After more than a year of speculation, the ABC has confirmed Attorney-General George Brandis will leave Parliament to take up the post of Australia’s High Commissioner to the United Kingdom.
The move will be announced as part of a broader pre-Christmas reshuffle of Malcolm Turnbull’s Cabinet, to be detailed tomorrow.
Among the contenders to replace Senator Brandis as attorney-general are Social Services Minister Christian Porter and Employment Minister Michaelia Cash.
Mr Porter appears the frontrunner, having previously served as WA attorney-general and as a public prosecutor.
Senator Brandis entered federal parliament in 2000 and has been Attorney-General since Tony Abbott won the 2013 election.
He was shadow attorney-general from December 2007.
Senator Brandis has often been regarded as one of Parliament’s more reserved characters.
But in recent months, the Attorney-General has garnered praise for his more impassioned stance on a number of issues.
Among them, slamming Pauline Hanson for her “appalling” decision to don a burka during Senate Question Time, and his eloquent speeches during the same-sex marriage debate in advocating for a change to the law.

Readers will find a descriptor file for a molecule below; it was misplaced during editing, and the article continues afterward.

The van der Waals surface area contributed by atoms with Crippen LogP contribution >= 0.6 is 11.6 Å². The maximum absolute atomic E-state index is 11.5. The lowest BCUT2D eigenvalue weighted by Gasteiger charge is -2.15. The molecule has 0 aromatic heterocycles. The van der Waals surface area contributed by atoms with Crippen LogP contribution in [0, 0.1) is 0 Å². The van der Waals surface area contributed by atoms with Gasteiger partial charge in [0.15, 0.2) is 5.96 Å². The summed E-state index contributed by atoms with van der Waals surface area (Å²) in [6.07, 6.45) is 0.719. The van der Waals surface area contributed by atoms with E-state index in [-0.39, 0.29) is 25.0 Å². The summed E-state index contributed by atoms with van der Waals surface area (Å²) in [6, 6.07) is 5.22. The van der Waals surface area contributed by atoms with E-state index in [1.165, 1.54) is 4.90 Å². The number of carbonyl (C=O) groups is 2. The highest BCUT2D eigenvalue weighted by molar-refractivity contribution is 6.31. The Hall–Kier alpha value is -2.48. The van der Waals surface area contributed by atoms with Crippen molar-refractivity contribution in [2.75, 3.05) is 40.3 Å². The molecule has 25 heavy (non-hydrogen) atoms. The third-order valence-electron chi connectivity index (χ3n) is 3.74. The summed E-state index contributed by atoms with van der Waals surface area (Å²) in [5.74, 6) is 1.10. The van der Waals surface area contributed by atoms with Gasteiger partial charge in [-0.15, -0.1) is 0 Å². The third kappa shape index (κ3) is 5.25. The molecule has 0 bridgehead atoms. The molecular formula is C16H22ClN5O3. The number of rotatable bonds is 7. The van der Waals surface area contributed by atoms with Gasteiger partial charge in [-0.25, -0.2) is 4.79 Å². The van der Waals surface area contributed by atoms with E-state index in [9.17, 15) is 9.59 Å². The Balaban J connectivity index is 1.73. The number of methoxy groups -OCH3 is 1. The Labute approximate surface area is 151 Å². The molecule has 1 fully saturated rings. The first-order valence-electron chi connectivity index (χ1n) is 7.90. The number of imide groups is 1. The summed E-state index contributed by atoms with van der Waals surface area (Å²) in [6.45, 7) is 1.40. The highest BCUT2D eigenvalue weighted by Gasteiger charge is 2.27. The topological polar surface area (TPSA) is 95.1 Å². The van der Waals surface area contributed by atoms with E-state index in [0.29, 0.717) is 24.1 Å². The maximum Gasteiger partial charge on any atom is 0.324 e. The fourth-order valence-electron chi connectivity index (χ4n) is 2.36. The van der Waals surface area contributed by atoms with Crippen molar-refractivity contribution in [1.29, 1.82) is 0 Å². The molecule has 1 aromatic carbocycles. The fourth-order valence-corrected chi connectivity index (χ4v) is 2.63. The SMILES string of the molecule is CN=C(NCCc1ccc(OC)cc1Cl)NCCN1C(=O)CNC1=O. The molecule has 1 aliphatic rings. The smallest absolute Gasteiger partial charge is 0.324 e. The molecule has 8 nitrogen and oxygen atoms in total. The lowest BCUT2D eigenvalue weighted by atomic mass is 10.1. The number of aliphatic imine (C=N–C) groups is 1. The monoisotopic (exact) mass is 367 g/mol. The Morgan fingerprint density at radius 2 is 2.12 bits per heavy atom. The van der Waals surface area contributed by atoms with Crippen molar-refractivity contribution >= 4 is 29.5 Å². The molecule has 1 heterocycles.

He was visibly emotional after Parliament passed the legislation earlier this month.
Despite those recent examples, Senator Brandis will also be remembered for some spectacular own goals.
His bitter public feud with then solicitor-general Justin Gleeson played out in front of the nation’s cameras, with the nation’s chief counsel arguing he lay awake at night concerned Senator Brandis was further trying to curtail the independence of his office.
Mr Gleeson resigned over what he described as a “broken” relationship with the Attorney-General, before joining the case against Deputy Prime Minister Barnaby Joyce in the citizenship fiasco.
As the nation was debating the need for the Government to have greater access to the public’s digital information, the Attorney-General struggled to explain what metadata was during a live television interview.
He also spoke in Parliament of the “right to be bigots” during debate over racial discrimination laws.